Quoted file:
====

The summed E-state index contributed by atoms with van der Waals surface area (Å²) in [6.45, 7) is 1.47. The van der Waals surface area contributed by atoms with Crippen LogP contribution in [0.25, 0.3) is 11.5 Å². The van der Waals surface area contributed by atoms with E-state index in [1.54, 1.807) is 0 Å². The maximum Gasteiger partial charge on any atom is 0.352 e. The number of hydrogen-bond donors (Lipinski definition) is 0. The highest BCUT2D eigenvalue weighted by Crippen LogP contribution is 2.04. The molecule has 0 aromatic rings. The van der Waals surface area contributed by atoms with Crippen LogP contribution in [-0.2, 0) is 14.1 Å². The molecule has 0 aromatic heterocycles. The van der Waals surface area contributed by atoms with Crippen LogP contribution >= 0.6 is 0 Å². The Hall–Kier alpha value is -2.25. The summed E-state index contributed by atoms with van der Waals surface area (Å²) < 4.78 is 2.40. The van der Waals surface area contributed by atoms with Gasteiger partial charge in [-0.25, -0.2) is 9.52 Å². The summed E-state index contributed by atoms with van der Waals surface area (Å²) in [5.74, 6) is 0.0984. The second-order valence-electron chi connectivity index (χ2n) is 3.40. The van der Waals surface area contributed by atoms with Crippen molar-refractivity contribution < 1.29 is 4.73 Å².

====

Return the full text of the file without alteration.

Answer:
The summed E-state index contributed by atoms with van der Waals surface area (Å²) in [6.45, 7) is 1.47. The van der Waals surface area contributed by atoms with Crippen LogP contribution in [0.25, 0.3) is 11.5 Å². The van der Waals surface area contributed by atoms with E-state index in [1.54, 1.807) is 0 Å². The maximum Gasteiger partial charge on any atom is 0.352 e. The number of hydrogen-bond donors (Lipinski definition) is 0. The highest BCUT2D eigenvalue weighted by Crippen LogP contribution is 2.04. The molecule has 0 aromatic rings. The van der Waals surface area contributed by atoms with Crippen LogP contribution in [-0.2, 0) is 14.1 Å². The molecule has 0 aromatic heterocycles. The van der Waals surface area contributed by atoms with Crippen LogP contribution >= 0.6 is 0 Å². The Hall–Kier alpha value is -2.25. The summed E-state index contributed by atoms with van der Waals surface area (Å²) < 4.78 is 2.40. The van der Waals surface area contributed by atoms with Gasteiger partial charge in [-0.25, -0.2) is 9.52 Å². The summed E-state index contributed by atoms with van der Waals surface area (Å²) in [5.74, 6) is 0.0984. The second-order valence-electron chi connectivity index (χ2n) is 3.40. The van der Waals surface area contributed by atoms with Crippen molar-refractivity contribution < 1.29 is 4.73 Å².